Contains very mild spoilers
I enjoyed Dead Set far more than I thought I would. Being something of an obsessive gimp when it comes to all things undead, I saw the trailer and my first thought was…
…zombie’s shouldn’t be fast!
How many times do we have to tell you?!
Zombies are slow, idiotic, lurching beasts. Not hyper-aware, sprinting gut-munchers! For gawd’s sake, film-makers – you’ve tried it, now let’s get back to the shambolic, staggering undead twats we know and love. It worked in 28 Days Later and the Dawn of the Dead remake, to a point. But LET’S MOVE ON.
However, I now feast upon my own, over-critical words because it worked here.
The crucial difference between your fast and your slow zombie is margin for error. With a super-zombie, its ability to run at full pelt allows it to kill you within seconds. The virus will spread literally like wild-fire and your only hope, really, is to keep yourself at a massive distance from trouble and holed up securely.
The opportunities for fun multiply when you’re dealing with the traditional, slow zombie as they’re only really a formidable opponent when they come at you in numbers. The virus takes days to set in giving you time to find security. When they do eventually get to you, if you’re stuck in a room with three and have even the lightest of weapons, if you don’t freak out you’ve got a chance. You can outpace them if you choose to run or, if you time your hits right, you can kill them.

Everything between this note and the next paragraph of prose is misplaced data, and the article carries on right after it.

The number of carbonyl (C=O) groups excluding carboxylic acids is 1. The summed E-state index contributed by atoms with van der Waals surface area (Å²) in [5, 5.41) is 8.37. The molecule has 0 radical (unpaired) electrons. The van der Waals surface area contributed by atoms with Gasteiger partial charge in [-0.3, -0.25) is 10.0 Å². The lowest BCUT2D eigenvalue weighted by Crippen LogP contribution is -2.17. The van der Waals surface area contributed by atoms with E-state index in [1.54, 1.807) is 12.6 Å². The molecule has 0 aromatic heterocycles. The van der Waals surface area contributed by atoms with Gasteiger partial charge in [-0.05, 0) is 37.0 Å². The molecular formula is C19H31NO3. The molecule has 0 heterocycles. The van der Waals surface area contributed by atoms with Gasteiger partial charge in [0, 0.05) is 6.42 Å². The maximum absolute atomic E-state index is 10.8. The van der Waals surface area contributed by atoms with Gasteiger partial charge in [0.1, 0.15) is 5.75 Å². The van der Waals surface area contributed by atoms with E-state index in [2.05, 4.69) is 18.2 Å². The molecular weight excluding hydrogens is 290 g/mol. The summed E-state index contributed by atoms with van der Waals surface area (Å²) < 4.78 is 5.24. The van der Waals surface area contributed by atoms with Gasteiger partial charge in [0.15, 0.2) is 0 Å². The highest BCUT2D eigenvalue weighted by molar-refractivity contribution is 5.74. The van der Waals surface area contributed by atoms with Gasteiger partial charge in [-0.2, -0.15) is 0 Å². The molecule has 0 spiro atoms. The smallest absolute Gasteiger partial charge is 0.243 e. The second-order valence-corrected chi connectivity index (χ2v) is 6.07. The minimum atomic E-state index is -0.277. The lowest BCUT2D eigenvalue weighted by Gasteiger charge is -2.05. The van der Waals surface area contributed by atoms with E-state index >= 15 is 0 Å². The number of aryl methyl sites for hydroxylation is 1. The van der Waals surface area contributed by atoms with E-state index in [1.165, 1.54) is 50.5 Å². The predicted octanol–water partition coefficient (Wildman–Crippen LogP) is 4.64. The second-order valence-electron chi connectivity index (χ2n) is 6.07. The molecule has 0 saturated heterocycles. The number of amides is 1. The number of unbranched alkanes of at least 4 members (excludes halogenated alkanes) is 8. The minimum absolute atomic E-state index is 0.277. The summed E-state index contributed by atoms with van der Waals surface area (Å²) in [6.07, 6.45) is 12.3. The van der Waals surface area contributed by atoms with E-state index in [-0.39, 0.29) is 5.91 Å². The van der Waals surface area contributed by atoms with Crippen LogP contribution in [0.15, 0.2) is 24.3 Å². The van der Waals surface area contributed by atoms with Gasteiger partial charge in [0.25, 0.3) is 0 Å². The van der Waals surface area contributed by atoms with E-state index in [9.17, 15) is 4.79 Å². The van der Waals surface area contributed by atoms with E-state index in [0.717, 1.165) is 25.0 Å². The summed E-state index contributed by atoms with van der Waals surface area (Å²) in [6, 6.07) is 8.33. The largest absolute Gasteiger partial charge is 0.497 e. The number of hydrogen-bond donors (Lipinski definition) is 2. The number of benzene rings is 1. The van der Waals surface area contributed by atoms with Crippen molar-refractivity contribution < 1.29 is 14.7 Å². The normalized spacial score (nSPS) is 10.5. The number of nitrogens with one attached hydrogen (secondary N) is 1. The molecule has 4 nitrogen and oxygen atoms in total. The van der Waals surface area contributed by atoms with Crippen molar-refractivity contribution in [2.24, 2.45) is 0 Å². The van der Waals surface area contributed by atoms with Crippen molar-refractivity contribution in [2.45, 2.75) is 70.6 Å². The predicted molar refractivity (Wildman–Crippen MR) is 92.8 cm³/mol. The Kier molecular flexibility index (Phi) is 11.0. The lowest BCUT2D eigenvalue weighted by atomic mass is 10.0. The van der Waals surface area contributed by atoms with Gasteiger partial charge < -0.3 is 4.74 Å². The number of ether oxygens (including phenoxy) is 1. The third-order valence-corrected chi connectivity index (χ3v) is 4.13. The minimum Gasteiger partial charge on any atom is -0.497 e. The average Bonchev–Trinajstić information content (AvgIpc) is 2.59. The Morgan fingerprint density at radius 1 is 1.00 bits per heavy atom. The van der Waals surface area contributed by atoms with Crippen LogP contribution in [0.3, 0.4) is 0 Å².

The classic zombie allegory, the one film-makers constantly strive to include in their work is based around the fact that zombies are essentially us. When coming at protagonists in hords, they represent the mob. Public opinion. The notion of habitual behaviour. Slow zombies, in this instance, represent the fact that people are catatonic in the face of outside pressures and only respond on the most basic of levels.
So what can we take from the faster, modern zombie? That we’re more clued up? Demand instant satisfaction? Are more aggressive?
It certainly adds up when you consider Charlie Brooker’s Dead Set and it’s none-too-subtle mockery of Big Brother viewers. From the cynical media-savvy watcher to the baying crowds who attend live evictions, thankfully nobody was spared. And, with kudos to Mr Brooker, beyond the premise, the execution of his central conceit was underplayed very well.
So, at the centre of the drama we have the fact that BB viewers are not only zombified – they’re also filled with a kind of aggressive, televisual blood-lust. But beyond that any didactic element was expertly hidden. Despite the fact that characterisation was limited in terms of backstory, we learned enough from their actions to grasp the point the writer was making.
Joplin, I feel, was key here. As a weary, supposedly uninterested contestant approaching middle age, he most represented the BB viewer I tend to know, and I suspect he was the closest Brooker came to scripting himself into the story. Through Kevin Eldon’s lines we got the distinct impression that Brooker feels the cynical observer is just as culpable as the less-informed viewer. And Joplin’s being responsible for literally opening the floodgates in the hectic conclusion was a blatant metaphor for where he feels the blame lies. Essentially, we allow this to happen.